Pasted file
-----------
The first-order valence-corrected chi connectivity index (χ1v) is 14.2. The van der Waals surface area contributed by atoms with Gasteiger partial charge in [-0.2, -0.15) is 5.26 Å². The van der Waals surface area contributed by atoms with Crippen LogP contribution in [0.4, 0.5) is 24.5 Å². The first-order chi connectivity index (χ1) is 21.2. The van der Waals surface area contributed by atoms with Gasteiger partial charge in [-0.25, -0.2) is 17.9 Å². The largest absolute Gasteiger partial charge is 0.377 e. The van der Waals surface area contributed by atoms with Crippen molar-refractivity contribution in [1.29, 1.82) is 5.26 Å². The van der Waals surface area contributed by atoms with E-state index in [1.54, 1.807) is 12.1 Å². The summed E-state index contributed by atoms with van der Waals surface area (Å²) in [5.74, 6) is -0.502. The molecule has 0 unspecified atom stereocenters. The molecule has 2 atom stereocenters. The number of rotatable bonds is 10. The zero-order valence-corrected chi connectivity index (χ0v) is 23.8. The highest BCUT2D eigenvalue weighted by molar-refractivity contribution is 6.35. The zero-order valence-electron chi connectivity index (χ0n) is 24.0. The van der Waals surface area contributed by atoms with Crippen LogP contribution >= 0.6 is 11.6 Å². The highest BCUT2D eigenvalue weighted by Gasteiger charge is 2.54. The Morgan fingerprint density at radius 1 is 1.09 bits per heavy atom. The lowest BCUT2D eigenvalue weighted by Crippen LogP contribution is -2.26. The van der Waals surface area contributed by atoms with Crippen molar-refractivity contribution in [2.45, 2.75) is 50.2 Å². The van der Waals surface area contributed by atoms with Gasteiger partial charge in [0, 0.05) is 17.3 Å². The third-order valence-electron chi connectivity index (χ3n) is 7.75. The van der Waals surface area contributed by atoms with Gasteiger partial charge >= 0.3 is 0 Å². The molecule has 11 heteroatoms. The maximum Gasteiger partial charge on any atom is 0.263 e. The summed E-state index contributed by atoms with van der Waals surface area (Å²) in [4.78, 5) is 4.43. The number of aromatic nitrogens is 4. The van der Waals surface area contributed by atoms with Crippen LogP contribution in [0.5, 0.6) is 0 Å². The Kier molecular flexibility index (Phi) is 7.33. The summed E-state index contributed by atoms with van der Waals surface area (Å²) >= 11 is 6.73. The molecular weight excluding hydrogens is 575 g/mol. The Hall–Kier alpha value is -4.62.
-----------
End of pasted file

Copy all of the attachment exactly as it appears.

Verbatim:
The first-order valence-corrected chi connectivity index (χ1v) is 14.2. The van der Waals surface area contributed by atoms with Gasteiger partial charge in [-0.2, -0.15) is 5.26 Å². The van der Waals surface area contributed by atoms with Crippen LogP contribution in [0.4, 0.5) is 24.5 Å². The first-order chi connectivity index (χ1) is 21.2. The van der Waals surface area contributed by atoms with Gasteiger partial charge in [-0.25, -0.2) is 17.9 Å². The largest absolute Gasteiger partial charge is 0.377 e. The van der Waals surface area contributed by atoms with Crippen molar-refractivity contribution in [1.29, 1.82) is 5.26 Å². The van der Waals surface area contributed by atoms with E-state index in [1.54, 1.807) is 12.1 Å². The summed E-state index contributed by atoms with van der Waals surface area (Å²) in [5.74, 6) is -0.502. The molecule has 0 unspecified atom stereocenters. The molecule has 2 atom stereocenters. The number of rotatable bonds is 10. The zero-order valence-corrected chi connectivity index (χ0v) is 23.8. The highest BCUT2D eigenvalue weighted by molar-refractivity contribution is 6.35. The zero-order valence-electron chi connectivity index (χ0n) is 24.0. The van der Waals surface area contributed by atoms with Crippen LogP contribution >= 0.6 is 11.6 Å². The highest BCUT2D eigenvalue weighted by Gasteiger charge is 2.54. The Morgan fingerprint density at radius 1 is 1.09 bits per heavy atom. The lowest BCUT2D eigenvalue weighted by Crippen LogP contribution is -2.26. The van der Waals surface area contributed by atoms with Crippen molar-refractivity contribution in [2.45, 2.75) is 50.2 Å². The van der Waals surface area contributed by atoms with Gasteiger partial charge in [0, 0.05) is 17.3 Å². The third-order valence-electron chi connectivity index (χ3n) is 7.75. The van der Waals surface area contributed by atoms with Gasteiger partial charge >= 0.3 is 0 Å². The molecule has 11 heteroatoms. The maximum Gasteiger partial charge on any atom is 0.263 e. The summed E-state index contributed by atoms with van der Waals surface area (Å²) in [4.78, 5) is 4.43. The number of aromatic nitrogens is 4. The van der Waals surface area contributed by atoms with Crippen LogP contribution in [0.5, 0.6) is 0 Å². The Kier molecular flexibility index (Phi) is 7.33. The summed E-state index contributed by atoms with van der Waals surface area (Å²) >= 11 is 6.73. The molecular weight excluding hydrogens is 575 g/mol. The Hall–Kier alpha value is -4.62.